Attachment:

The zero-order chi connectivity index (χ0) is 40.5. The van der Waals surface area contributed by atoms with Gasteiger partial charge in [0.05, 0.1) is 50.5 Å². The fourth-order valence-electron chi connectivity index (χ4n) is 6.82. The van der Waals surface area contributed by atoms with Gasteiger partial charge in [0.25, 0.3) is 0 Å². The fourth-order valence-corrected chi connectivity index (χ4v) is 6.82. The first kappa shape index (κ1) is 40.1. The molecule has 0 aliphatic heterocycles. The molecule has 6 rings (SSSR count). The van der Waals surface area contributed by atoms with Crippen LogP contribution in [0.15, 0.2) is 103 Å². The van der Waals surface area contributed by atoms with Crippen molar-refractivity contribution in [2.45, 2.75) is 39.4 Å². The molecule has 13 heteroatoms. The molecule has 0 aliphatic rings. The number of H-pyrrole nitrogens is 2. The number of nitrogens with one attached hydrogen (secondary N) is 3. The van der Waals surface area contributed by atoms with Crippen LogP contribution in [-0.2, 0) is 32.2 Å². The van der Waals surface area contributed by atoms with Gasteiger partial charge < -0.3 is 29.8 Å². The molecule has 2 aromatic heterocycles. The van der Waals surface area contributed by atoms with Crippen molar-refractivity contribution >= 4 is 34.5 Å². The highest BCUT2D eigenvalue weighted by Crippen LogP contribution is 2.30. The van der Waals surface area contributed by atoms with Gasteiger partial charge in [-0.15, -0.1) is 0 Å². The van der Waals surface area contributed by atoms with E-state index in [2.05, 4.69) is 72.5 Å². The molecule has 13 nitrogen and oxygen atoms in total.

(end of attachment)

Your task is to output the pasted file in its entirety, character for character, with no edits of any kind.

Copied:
The zero-order chi connectivity index (χ0) is 40.5. The van der Waals surface area contributed by atoms with Gasteiger partial charge in [0.05, 0.1) is 50.5 Å². The fourth-order valence-electron chi connectivity index (χ4n) is 6.82. The van der Waals surface area contributed by atoms with Gasteiger partial charge in [0.25, 0.3) is 0 Å². The fourth-order valence-corrected chi connectivity index (χ4v) is 6.82. The first kappa shape index (κ1) is 40.1. The molecule has 0 aliphatic heterocycles. The molecule has 6 rings (SSSR count). The van der Waals surface area contributed by atoms with Crippen LogP contribution in [0.15, 0.2) is 103 Å². The van der Waals surface area contributed by atoms with Crippen molar-refractivity contribution in [2.45, 2.75) is 39.4 Å². The molecule has 13 heteroatoms. The molecule has 0 aliphatic rings. The number of H-pyrrole nitrogens is 2. The number of nitrogens with one attached hydrogen (secondary N) is 3. The van der Waals surface area contributed by atoms with Crippen LogP contribution in [-0.2, 0) is 32.2 Å². The van der Waals surface area contributed by atoms with Gasteiger partial charge < -0.3 is 29.8 Å². The molecule has 2 aromatic heterocycles. The van der Waals surface area contributed by atoms with Crippen molar-refractivity contribution >= 4 is 34.5 Å². The highest BCUT2D eigenvalue weighted by Crippen LogP contribution is 2.30. The van der Waals surface area contributed by atoms with Gasteiger partial charge in [-0.15, -0.1) is 0 Å². The van der Waals surface area contributed by atoms with E-state index in [2.05, 4.69) is 72.5 Å². The molecule has 13 nitrogen and oxygen atoms in total.